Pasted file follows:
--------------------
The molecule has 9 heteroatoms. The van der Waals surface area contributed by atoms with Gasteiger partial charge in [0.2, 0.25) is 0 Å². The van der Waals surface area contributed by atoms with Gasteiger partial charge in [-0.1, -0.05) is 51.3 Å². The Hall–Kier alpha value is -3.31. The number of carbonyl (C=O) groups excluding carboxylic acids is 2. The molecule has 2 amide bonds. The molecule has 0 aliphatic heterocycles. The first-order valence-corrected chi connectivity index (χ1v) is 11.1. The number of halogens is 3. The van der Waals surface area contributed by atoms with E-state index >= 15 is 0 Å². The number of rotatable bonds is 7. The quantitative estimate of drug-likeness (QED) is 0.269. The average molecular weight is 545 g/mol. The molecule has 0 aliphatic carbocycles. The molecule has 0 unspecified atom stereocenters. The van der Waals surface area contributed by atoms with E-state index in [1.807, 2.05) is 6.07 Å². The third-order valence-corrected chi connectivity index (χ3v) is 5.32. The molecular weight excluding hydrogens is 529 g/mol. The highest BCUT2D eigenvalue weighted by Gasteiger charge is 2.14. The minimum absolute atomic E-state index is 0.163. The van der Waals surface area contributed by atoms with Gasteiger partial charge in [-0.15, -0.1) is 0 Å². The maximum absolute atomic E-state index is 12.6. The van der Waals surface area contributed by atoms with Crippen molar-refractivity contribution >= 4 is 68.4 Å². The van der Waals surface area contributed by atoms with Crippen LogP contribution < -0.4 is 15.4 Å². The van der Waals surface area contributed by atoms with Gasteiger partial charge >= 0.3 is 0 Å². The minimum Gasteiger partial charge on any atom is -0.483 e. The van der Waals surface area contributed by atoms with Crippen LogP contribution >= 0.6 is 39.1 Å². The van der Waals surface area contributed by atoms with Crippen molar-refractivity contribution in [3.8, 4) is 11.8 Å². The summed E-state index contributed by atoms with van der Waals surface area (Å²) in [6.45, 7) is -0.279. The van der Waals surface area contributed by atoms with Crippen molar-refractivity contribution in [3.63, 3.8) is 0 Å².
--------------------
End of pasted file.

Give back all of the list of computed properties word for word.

The molecule has 9 heteroatoms. The van der Waals surface area contributed by atoms with Gasteiger partial charge in [0.2, 0.25) is 0 Å². The van der Waals surface area contributed by atoms with Gasteiger partial charge in [-0.1, -0.05) is 51.3 Å². The Hall–Kier alpha value is -3.31. The number of carbonyl (C=O) groups excluding carboxylic acids is 2. The molecule has 2 amide bonds. The molecule has 0 aliphatic heterocycles. The first-order valence-corrected chi connectivity index (χ1v) is 11.1. The number of halogens is 3. The van der Waals surface area contributed by atoms with E-state index >= 15 is 0 Å². The number of rotatable bonds is 7. The quantitative estimate of drug-likeness (QED) is 0.269. The average molecular weight is 545 g/mol. The molecule has 0 aliphatic carbocycles. The molecule has 0 unspecified atom stereocenters. The van der Waals surface area contributed by atoms with E-state index in [1.807, 2.05) is 6.07 Å². The third-order valence-corrected chi connectivity index (χ3v) is 5.32. The molecular weight excluding hydrogens is 529 g/mol. The highest BCUT2D eigenvalue weighted by Gasteiger charge is 2.14. The minimum absolute atomic E-state index is 0.163. The van der Waals surface area contributed by atoms with Gasteiger partial charge in [-0.15, -0.1) is 0 Å². The maximum absolute atomic E-state index is 12.6. The van der Waals surface area contributed by atoms with Crippen molar-refractivity contribution >= 4 is 68.4 Å². The van der Waals surface area contributed by atoms with Crippen LogP contribution < -0.4 is 15.4 Å². The van der Waals surface area contributed by atoms with Gasteiger partial charge >= 0.3 is 0 Å². The minimum Gasteiger partial charge on any atom is -0.483 e. The van der Waals surface area contributed by atoms with Crippen LogP contribution >= 0.6 is 39.1 Å². The van der Waals surface area contributed by atoms with Crippen molar-refractivity contribution in [3.8, 4) is 11.8 Å². The summed E-state index contributed by atoms with van der Waals surface area (Å²) in [6.45, 7) is -0.279. The van der Waals surface area contributed by atoms with Crippen molar-refractivity contribution in [3.63, 3.8) is 0 Å².